The successful application of OctreoScan(®) ([(111)In-DTPA]octreotide) in the diagnosis of sst(2)-expressing neuroendocrine tumors (NETs), on one hand, and the manifestation of peptide receptor targets in a wide range of human cancers, on the other, have synergistically induced a booming emergence of numerous radiolabeled peptide (radiopeptide) probes for tumor diagnosis and therapy in man. Definition of molecular targets and their relation to neoplastic disease has preceded peptide-based radiopharmaceutical design and development. New criteria have been set to safeguard efficient localization of radionuclides on tumor-associated high affinity - low capacity peptide receptor systems. New technical and biological terms, such as specific activity or receptor affinity and internalization, have invaded the Radiopharmacy domain and have irrevocably altered our concept of radiopharmaceutical design. Nonetheless, (99m)Tc remains the gold standard of diagnostic nuclear medicine as a result of ideal nuclear characteristics, cost-effectiveness and wide availability in high purity and high specific activity by means of commercial (99)Mo/(99m)Tc-generators. The evolution of conventional (99m)Tc-perfusion agents into modern state-of-the-art molecular radiopharmaceuticals has been a challenge addressed by several researchers. The present review summarizes recent advances in the development of (99m)Tc-labeled peptides for in vivo targeting of neoplastic disease, and, in particular, those functionalized with acyclic tetraamines. Conclusions on their applicability in non-invasive diagnosis and staging of cancer patients are drawn.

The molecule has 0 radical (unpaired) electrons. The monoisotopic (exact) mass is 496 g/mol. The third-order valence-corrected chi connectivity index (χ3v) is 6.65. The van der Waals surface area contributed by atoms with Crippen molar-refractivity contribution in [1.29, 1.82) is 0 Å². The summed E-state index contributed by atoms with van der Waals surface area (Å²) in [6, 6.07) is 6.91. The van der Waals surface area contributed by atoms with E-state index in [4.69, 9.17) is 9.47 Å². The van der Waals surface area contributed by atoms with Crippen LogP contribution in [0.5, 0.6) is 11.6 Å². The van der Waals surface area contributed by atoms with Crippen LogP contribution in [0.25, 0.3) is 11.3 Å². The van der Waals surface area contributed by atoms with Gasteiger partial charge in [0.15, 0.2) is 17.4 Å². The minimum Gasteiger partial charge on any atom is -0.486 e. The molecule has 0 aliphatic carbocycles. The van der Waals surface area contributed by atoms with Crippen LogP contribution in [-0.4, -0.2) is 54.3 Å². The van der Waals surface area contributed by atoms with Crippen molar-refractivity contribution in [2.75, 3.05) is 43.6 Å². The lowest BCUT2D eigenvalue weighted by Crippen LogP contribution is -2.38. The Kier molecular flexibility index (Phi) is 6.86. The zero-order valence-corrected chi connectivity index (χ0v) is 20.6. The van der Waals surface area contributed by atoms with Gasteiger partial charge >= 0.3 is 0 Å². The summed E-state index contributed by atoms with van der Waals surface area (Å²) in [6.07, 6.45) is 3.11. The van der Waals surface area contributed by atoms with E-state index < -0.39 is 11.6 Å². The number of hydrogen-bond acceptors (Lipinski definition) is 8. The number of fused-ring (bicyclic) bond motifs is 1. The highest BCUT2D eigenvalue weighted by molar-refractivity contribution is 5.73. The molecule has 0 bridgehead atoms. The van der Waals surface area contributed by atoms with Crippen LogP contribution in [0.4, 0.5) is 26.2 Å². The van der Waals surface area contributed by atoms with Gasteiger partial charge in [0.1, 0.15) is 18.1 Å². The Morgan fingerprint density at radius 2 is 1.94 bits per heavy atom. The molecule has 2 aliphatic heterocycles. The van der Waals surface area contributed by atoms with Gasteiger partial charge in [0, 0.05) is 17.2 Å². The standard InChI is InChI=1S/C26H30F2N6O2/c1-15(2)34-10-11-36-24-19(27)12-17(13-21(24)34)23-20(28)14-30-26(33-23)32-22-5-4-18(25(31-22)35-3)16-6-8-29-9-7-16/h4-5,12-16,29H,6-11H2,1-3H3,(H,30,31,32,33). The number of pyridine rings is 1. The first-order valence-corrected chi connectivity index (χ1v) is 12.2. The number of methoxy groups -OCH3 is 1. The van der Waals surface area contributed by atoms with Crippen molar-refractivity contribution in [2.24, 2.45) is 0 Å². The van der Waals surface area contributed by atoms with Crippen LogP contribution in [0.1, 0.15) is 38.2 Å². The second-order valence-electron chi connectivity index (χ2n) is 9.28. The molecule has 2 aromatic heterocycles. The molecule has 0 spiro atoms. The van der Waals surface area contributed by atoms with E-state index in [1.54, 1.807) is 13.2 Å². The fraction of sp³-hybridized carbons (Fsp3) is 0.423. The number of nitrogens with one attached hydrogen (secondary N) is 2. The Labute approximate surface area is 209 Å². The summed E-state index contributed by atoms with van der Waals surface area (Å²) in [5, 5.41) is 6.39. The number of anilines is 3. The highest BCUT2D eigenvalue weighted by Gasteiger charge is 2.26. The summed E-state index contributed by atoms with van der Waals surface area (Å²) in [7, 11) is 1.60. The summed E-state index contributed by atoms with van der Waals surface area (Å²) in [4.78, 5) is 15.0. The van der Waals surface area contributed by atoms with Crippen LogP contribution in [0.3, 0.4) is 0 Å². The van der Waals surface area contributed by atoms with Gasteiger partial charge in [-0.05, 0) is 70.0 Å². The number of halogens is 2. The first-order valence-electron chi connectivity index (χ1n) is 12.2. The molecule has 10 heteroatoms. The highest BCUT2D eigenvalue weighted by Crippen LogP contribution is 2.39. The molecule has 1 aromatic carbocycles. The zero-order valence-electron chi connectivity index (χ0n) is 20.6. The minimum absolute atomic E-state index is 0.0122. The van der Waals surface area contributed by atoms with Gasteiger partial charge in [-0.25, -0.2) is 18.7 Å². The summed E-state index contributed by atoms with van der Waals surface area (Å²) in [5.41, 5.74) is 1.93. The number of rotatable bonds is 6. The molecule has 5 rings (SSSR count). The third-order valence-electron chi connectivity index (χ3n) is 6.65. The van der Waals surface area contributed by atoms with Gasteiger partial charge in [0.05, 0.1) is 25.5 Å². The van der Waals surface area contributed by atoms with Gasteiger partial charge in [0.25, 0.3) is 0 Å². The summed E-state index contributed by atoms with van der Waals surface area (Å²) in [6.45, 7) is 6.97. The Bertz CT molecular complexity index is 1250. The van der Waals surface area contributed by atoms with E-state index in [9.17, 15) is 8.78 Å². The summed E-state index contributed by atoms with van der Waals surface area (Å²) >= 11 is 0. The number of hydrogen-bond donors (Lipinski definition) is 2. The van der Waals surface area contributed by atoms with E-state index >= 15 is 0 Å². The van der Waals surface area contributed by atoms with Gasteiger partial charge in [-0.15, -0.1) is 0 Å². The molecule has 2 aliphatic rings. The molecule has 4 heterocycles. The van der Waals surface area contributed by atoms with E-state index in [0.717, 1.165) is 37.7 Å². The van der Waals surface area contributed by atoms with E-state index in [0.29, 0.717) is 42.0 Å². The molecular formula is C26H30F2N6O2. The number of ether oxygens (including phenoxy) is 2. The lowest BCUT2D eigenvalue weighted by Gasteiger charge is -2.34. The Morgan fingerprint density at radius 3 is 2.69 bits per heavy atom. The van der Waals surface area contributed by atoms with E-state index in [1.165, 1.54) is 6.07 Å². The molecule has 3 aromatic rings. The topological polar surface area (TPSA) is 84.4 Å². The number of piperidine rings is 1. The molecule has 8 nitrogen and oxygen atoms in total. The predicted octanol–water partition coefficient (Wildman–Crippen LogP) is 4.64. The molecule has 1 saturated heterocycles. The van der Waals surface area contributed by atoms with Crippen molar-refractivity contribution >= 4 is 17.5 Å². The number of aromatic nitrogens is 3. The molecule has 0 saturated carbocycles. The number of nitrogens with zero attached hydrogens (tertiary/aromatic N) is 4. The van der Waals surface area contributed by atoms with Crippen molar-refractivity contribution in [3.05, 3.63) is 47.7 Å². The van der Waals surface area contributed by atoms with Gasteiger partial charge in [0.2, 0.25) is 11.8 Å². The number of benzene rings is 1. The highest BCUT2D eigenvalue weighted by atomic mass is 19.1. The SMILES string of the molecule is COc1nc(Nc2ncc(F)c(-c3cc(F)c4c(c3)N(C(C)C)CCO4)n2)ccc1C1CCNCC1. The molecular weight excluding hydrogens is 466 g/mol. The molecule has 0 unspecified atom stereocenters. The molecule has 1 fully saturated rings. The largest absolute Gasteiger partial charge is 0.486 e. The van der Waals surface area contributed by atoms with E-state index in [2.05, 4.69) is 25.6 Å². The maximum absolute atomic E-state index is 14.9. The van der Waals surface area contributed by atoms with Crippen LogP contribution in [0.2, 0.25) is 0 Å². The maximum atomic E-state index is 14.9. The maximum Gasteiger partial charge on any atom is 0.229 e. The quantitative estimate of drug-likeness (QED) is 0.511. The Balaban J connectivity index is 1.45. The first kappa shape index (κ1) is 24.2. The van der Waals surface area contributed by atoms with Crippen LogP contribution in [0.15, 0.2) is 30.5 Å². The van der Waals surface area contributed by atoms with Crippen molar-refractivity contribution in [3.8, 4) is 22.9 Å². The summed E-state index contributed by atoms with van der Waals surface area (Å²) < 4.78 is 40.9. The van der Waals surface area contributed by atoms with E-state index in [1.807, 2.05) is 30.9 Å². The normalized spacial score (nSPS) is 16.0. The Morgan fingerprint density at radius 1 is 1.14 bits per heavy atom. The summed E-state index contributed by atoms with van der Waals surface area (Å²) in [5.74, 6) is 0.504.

Tetraamine-coupled peptides and resulting (99m)Tc-radioligands: an effective route for receptor-targeted diagnostic imaging of human tumors